"It's not disturbing, it's disgusting." Karl Stefanovic's call to arms to protect children.

Today Show host Karl Stefanovic has accused Facebook of a “disgusting” ploy to target and profit from children at their most vulnerable.

Responding to The Australian’s report that the social media site searches for keywords such as “stressed” and “insecure” in posts to target users as young as 14 with ads, Stefanovic voiced his disgust.

The 41-year-old called for the company to “show some accountability”, urging Facebook to protect children, not exploit them.

In a passionate monologue, Stefanovic quoted Dr Simon Longstaff from The Ethics Centre who described Facebook “seeking to profit from the vulnerabilities” of children as “disturbing”.

“Hello! It is not disturbing, it is disgusting,” Stefanovic said.

“So Facebook deliberately targeted our vulnerable young to profit. Deliberately targets our most vulnerable young for profit. Does anyone else care? I do.”

Stefanovic said the company was unlikely to be faced with legal problems for this “travesty” due to legislative gaps in privacy laws.

Karl Stefanovic said the action's of the company were disgusting. (Image via Today Show.)

"The laws simply aren't keeping up with technology and they are not protecting our kids."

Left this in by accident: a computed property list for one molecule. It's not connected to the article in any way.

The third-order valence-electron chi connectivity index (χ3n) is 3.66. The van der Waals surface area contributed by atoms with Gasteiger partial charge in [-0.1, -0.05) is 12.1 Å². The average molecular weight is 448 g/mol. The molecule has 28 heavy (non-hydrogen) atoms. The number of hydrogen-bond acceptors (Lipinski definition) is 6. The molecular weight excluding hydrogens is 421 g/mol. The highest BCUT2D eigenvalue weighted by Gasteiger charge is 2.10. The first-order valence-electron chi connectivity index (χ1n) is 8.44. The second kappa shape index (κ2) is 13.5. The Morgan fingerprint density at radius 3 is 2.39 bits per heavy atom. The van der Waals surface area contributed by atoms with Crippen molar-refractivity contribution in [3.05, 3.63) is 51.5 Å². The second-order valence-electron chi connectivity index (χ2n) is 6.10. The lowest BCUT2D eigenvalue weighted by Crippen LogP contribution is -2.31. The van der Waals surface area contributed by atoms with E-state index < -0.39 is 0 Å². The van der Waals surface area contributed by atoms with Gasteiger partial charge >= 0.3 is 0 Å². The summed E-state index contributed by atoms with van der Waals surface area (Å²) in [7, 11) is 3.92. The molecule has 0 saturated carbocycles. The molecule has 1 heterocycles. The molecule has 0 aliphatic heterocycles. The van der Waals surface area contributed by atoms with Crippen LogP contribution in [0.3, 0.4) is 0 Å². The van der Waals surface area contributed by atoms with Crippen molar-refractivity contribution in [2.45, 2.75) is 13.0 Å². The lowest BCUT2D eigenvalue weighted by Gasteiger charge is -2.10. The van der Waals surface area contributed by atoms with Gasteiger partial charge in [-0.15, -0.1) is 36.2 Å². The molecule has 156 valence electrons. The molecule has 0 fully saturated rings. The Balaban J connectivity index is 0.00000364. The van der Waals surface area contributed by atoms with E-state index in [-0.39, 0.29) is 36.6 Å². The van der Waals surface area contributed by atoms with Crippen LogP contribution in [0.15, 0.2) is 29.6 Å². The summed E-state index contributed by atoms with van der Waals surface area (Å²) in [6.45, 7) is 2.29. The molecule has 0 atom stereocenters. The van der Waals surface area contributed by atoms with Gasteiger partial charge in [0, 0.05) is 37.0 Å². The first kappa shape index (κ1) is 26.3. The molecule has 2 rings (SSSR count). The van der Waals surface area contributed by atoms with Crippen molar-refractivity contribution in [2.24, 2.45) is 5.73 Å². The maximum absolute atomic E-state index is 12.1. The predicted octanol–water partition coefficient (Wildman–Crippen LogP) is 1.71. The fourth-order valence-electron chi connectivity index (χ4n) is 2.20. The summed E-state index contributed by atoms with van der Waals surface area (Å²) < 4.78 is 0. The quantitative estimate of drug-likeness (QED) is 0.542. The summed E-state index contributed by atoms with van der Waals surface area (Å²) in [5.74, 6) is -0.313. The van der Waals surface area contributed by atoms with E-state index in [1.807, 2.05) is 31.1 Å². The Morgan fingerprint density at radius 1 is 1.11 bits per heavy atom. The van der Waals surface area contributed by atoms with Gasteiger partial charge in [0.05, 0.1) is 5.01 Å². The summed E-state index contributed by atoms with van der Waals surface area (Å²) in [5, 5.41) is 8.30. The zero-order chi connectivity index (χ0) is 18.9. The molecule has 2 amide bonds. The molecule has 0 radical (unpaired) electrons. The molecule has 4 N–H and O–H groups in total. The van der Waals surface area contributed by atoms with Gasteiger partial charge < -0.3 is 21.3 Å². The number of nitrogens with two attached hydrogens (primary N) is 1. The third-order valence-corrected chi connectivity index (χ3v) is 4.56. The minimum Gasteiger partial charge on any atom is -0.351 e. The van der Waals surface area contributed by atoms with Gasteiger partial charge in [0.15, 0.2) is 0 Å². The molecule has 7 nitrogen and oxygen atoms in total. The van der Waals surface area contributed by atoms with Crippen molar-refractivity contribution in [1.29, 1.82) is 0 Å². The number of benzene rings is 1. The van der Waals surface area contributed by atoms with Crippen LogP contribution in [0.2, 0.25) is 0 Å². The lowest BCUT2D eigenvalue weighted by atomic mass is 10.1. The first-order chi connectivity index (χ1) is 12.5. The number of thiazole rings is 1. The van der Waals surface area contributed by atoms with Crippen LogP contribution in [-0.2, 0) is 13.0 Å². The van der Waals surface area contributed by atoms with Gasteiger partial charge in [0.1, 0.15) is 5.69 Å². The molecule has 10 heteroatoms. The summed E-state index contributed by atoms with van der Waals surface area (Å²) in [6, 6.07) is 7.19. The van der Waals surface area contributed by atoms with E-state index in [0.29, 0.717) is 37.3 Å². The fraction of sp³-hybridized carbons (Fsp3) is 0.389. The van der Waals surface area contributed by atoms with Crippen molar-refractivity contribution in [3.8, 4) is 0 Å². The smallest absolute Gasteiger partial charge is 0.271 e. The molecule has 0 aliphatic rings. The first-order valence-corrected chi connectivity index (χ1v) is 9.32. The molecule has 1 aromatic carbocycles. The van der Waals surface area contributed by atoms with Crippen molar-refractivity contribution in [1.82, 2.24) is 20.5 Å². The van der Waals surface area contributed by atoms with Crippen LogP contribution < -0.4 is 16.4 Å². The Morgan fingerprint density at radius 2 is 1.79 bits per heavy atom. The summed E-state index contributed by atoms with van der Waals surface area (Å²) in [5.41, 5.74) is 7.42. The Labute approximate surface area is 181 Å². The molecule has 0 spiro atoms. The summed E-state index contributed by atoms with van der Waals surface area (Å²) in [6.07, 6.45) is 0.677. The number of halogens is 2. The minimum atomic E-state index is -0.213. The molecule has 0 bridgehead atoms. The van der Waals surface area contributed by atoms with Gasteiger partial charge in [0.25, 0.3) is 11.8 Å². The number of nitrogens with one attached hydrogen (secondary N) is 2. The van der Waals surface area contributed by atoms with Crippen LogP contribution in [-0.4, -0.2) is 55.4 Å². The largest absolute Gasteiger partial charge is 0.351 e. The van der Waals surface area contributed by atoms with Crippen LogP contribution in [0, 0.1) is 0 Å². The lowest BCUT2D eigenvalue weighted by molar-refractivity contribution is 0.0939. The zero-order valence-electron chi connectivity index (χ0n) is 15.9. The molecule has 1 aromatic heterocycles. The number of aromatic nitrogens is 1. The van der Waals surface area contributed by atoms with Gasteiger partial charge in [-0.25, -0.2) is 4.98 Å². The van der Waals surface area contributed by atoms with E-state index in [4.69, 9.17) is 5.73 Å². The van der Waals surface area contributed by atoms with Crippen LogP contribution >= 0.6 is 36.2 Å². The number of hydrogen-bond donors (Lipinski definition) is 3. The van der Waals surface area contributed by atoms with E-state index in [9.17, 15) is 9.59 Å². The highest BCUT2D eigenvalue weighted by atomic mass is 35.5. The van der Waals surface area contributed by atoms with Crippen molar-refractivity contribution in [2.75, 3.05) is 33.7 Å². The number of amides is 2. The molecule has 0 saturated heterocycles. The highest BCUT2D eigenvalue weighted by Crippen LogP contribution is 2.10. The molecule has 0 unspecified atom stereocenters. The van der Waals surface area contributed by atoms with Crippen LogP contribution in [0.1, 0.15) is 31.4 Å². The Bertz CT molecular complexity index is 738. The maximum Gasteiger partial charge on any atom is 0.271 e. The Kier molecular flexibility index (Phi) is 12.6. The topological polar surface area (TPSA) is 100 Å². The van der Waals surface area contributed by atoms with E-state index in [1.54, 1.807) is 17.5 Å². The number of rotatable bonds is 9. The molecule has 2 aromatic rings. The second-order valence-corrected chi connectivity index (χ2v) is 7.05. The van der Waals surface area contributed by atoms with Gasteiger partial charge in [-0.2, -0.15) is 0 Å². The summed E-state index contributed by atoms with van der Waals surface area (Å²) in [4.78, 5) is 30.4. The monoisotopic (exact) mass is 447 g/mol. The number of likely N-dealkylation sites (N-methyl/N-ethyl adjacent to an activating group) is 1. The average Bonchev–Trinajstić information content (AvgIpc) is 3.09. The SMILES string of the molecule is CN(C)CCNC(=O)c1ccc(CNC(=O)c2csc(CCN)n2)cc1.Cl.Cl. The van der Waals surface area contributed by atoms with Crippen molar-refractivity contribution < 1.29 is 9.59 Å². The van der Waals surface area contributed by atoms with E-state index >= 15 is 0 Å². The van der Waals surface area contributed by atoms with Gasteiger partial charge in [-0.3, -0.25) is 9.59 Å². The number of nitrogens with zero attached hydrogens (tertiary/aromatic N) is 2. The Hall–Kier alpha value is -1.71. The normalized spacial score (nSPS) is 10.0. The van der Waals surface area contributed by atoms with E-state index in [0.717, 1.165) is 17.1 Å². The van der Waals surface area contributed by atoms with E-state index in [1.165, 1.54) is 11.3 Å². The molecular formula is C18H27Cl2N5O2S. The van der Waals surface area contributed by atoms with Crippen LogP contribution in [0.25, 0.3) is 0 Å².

"Surely Facebook or any company is obligated to protect our children, not take advantage of them. To show some accountability. Facebook, face up."

Stefanovic went on to discuss the matter with Ray Hadley from 2GB, who agreed the matter was a "disgrace".

Later on in the breakfast show, Shelly Horton and Ian Skippen also criticised the company's tactics.

"These social media platforms like Facebook, Instagram and Twitter, they are free but we are paying with our privacy," Horton said.

Listen: If your kids spend all night on Facebook and Snapchat instead of snoozing, this will guarantee they wake up fresh as a daisy. (Post continues after audio.)

Facebook has been copping backlash since The Australian report was published. However, a Facebook spokesperson told Mamamia that the research has been misrepresented, and "was never used to target ads".

"Facebook does not offer tools to target people based on their emotional state," the spokesperson said.

Leading cyber safety expert Susan McLean said Facebook did a great deal of research "to work out how people are expressing their emotions online".

"Organisations like Facebook are interested in how their audience is feeling, and whether they're able to express those feelings within the parameters of their platform."

McLean said she didn't believe Facebook were using that research to target vulnerable young people with advertising.

Do you think privacy or data protection laws need to be tightened in Australia?